Octogenarian filmmaker Frederick Wiseman chooses London's prestigious home of 2400 works from Western masters Da Vinci, Titian, Vermeer, Holbein, Rembrandt, van Gogh, Turner and many more for his 39th documentary "National Gallery."
Laura's Review: A-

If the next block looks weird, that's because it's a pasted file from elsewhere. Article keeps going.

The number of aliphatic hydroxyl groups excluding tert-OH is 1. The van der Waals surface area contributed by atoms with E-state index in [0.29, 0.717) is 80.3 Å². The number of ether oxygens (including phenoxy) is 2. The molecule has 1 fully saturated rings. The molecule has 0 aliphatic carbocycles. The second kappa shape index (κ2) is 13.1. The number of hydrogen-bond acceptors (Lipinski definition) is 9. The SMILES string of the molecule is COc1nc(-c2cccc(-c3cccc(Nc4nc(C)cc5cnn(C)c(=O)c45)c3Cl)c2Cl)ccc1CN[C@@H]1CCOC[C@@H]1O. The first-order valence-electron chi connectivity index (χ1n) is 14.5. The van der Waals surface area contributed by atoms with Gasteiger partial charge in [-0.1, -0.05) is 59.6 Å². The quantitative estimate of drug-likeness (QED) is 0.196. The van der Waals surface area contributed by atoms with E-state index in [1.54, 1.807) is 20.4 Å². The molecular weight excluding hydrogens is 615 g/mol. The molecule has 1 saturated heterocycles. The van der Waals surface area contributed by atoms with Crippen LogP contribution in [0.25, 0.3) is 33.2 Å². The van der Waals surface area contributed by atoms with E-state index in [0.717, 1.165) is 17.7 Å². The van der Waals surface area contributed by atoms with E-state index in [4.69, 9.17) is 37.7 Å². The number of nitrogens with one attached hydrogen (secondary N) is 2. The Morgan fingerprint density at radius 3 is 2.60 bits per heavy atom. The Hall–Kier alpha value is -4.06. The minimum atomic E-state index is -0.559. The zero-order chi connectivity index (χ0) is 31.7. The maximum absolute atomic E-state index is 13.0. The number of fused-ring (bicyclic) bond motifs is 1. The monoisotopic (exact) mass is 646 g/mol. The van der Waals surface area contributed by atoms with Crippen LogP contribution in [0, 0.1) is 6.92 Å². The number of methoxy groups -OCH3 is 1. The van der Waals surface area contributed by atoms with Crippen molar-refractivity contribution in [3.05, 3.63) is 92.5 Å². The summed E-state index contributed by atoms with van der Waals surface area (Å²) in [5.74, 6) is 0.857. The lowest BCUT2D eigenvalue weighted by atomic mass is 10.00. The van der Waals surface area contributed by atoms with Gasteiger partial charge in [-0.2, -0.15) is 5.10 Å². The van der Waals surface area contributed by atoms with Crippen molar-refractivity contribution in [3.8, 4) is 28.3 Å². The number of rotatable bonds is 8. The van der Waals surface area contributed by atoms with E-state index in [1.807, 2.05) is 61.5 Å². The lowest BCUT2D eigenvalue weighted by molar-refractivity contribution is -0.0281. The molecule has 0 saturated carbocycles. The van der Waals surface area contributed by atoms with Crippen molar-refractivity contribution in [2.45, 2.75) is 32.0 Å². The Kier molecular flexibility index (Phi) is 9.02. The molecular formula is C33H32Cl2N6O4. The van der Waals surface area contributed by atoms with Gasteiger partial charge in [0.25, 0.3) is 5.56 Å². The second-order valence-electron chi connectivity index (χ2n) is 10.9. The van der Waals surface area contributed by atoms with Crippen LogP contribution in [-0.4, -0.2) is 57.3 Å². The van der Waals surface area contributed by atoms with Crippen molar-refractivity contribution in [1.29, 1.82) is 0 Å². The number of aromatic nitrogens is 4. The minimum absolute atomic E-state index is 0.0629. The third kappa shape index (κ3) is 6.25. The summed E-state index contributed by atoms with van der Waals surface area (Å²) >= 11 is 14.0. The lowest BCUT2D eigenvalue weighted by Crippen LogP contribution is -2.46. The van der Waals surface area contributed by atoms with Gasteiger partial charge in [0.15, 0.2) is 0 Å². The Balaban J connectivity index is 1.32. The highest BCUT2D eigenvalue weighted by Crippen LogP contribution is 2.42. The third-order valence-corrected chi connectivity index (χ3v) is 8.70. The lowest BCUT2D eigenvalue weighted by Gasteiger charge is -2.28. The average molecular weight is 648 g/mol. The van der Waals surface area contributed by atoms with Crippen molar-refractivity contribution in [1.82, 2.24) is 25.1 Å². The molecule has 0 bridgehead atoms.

Another classic Wiseman work in his more recent explorations of the arts, "National Gallery" plunges us into the museum along with its visitors, into its private meetings and restoration workshops and the hush that falls when its doors close. This one isn't a complete soup to nuts exploration of an administration so much as it is an exploration of how we communicate with art, Wiseman's sly sense of humor peaking through in his editing. We see a range of Gallery employees instructing the public. One lecturer deftly imagines her group right into the 14th century church where a religious work hung in order to inspire the artist's intent in his original setting while another guides the blind with braille reproductions, focusing on form. Very young children are engaged through the stories the paintings tell. Adults are asked to consider just why Velázquez positioned his Venus with her back to us, her face only visible in a mirror. (Wiseman's camera is, of course, also reflecting the image reflecting the image, just as it does observing a maintenance worker buffing floors or the shadows of men adjusting scaffolding.) Art historians add to the mix by interpreting symbols, some paintings said to tell of murder. A beautiful work like George Stubb's Whistlejacket is given a macabre background when we learn the artist bought the skinned corpses of horses from a tannery and hung them in his workspace in order to exactly build his subject's musculature. Mystery is introduced via painstaking restoration work that's archeological in its process. In addition to the fine working of cleaning and recovering, we see how previous restorers have made conclusions based on their time's technology which may have been inaccurate, perhaps having not recognized an underlying prior work now divulged by x-rays. As in "At Berkeley" we see teachers instructing new recruits and hear administrators discuss how to adapt to budget cuts. The Gallery's director is a tough sell on marketer's efforts to make the museum accessible to a broader public and annoyed to learn the Marathon will end close to his front entrance, despite the television exposure it might bring. And if one notices that National Gallery visitors appear immune to recent trends to view art through the lens of a Smart phone, it is because using such devices is forbidden here. Wiseman punctuates his film with montages of paintings, but it's more amusing when he intersperses these with the people who appraise them, finding like expressions, similar visages. He concludes with a ballet piece set among the artworks, mixing movement and fixed image in forms which are capable of suggesting both.